[26] Another reason for determining that § 1997e(a) is not jurisdictional arises from an application of the Supreme Court's decision in Weinberger v. Salfi, 422 U. S. 749 (1975), in which the Court held that a "statute requiring exhaustion of administrative remedies may be jurisdictional if it is 'more than a codified requirement of administrative exhaustion' and contains 'sweeping and direct' statutory language that goes beyond a requirement that only exhausted actions be brought." Underwood v. Wilson, 151 F.3d 292, 294 (5th Cir. 1998) (quoting Weinberger, 422 U. S. at 757). Section 1997e(a) "contains neither the sweeping and direct language of [the statute at issue in Weinberger] nor that statute's explicit bar to district court jurisdiction." Wright v. Morris, 111 F.3d 414, 421 (6th Cir. 1997).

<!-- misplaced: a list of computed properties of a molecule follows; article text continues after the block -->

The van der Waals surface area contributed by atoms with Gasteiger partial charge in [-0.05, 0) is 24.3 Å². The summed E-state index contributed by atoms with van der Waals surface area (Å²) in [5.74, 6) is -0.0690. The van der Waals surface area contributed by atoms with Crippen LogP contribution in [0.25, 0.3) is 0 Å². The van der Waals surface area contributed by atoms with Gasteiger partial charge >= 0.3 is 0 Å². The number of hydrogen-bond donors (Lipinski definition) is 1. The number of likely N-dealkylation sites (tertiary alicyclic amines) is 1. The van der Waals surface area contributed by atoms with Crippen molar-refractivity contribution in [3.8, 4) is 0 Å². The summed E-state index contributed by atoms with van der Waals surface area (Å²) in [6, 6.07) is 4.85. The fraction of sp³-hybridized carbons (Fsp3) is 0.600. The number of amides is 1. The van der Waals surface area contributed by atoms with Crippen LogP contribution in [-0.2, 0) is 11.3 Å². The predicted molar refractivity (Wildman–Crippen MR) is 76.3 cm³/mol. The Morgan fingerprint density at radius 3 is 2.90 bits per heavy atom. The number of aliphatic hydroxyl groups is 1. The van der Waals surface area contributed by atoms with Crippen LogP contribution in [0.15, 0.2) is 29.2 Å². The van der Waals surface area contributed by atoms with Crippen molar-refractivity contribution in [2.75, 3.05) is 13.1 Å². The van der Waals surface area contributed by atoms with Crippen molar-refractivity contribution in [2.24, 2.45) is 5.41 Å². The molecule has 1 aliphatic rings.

[27] Agreeing with our sister circuits, we hold that § 1997e(a) simply codifies the administrative exhaustion doctrine in order to "govern the timing of federal-court decisionmaking," McCarthy v. Madigan, 503 U. S. 140, 144 (1992). The provision "'does not defeat federal-court jurisdiction, it merely defers it.'" Thomas v. Woolum, 337 F.3d 720, 730 (6th Cir. 2003) (quoting Patsy v. Bd. of Regents of Fla., 457 U. S. 496, 532 (1982) (Powell, J., dissenting)).

[28] As a consequence, a motion under Fed. R. Civ. P. 12(b)(1) is not an appropriate avenue for questioning an inmate's exhaustion of administrative remedies. Rule 12(b)(1) is designed "for challenges to the court's subject-matter jurisdiction." Davis ex rel. Davis v. United States, 343 F.3d 1282, 1294 (10th Cir. 2003). It does not apply to issues of exhaustion under PLRA.

[29] B.

[30] The next question concerns the procedural characterization of exhaustion: is it an essential allegation of a prisoner's claim or is it a defendant's affirmative defense? Because we believe that a prisoner must plead exhaustion in his complaint, we part company with the many circuits which have held that exhaustion is an affirmative defense to be raised and proven by a defendant. See e.g. Wyatt, 315 F.3d at 1117 (collecting cases). *fn4